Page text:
A new survey by the Royal United Services Institute and ACAMS seems to have ruffled a few feathers, while also strengthening few of the market’s prevailing narratives. The survey found that a majority of the respondents associated with either the government or financial institutions, private or otherwise, think of cryptocurrencies as a risk, rather than as an opportunity. However, that’s not all.
The survey also revealed that professionals in the cryptocurrency industry believe that investment and speculation will be the primary use of cryptocurrencies in the next five years. While a significant few still believe that day-to-day payments will be a popular use case, the survey suggests it won’t be the most popular one five years from now.
With regard to the global use of cryptocurrencies, the survey found that,
Three-fifths (58%) of all participants believe that cryptocurrency is mainly used for investment and speculation, with illicit purposes ranking overall at number two. When respondents are split into their respective occupations, every sector ranks investment and speculation first.
This is an interesting finding, one that is in line with prevailing perceptions since over the past few years, cryptocurrencies like Bitcoin seem to be evolving from their initial premise. Instead, for the likes of Bitcoin, a store of value narrative has taken precedence. This has been fueled by the fact that for a long time, Bitcoin has had scalability issues.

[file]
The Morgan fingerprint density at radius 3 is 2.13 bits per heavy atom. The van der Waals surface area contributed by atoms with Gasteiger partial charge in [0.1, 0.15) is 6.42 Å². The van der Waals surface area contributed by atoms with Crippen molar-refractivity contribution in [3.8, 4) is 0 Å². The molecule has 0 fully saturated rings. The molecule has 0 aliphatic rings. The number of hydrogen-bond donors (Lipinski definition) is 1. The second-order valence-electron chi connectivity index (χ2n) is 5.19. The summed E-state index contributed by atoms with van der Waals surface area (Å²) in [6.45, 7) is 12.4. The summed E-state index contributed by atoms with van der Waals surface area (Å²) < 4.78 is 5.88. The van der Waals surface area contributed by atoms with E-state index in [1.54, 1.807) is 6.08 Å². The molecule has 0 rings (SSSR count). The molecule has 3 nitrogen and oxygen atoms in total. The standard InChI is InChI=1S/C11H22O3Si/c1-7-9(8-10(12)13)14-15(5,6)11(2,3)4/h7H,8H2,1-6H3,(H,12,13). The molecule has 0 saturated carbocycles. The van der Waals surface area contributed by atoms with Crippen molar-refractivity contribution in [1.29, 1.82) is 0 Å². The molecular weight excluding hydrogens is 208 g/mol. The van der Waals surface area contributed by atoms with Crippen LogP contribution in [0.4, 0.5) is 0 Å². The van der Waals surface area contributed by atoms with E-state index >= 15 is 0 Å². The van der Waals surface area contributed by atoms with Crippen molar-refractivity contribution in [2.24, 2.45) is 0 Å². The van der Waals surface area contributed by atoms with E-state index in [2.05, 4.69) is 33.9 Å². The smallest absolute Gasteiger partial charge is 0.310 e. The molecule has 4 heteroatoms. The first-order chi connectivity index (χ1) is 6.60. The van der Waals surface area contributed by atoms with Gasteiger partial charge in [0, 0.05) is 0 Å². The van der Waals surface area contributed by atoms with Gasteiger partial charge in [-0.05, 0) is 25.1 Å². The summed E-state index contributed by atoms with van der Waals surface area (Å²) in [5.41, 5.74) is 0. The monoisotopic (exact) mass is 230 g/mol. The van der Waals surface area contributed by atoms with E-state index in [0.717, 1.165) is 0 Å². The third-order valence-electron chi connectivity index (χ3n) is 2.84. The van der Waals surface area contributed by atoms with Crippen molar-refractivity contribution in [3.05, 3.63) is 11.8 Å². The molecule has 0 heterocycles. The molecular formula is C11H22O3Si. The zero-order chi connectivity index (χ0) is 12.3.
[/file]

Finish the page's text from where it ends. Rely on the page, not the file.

Even so, many maximalists on Twitter have not refrained from calling the cryptocurrency a digital commodity, with some even calling Bitcoin “digital gold,” a phrase that became popular after Nathaniel Popper published his book, “Digital Gold” in 2015.
However, others have argued that crypto’s volatility has prevented it from becoming a fiat alternative, let alone a true medium of exchange. In fact, the survey pointed out,
The industry generally agreed (69%) that the value of cryptocurrencies is currently too volatile to be an effective alternative to fiat currencies.
That wasn’t all the survey found though. While 76% of the respondents associated with crypto said that these assets should be considered legal tender, only 37% of government professionals agreed with that motion. This may be due to the fact that as previously mentioned, trust in cryptocurrencies remains perilously low institutionally, with many still under the impression that crypto’s main use lies in illicit fund transfers.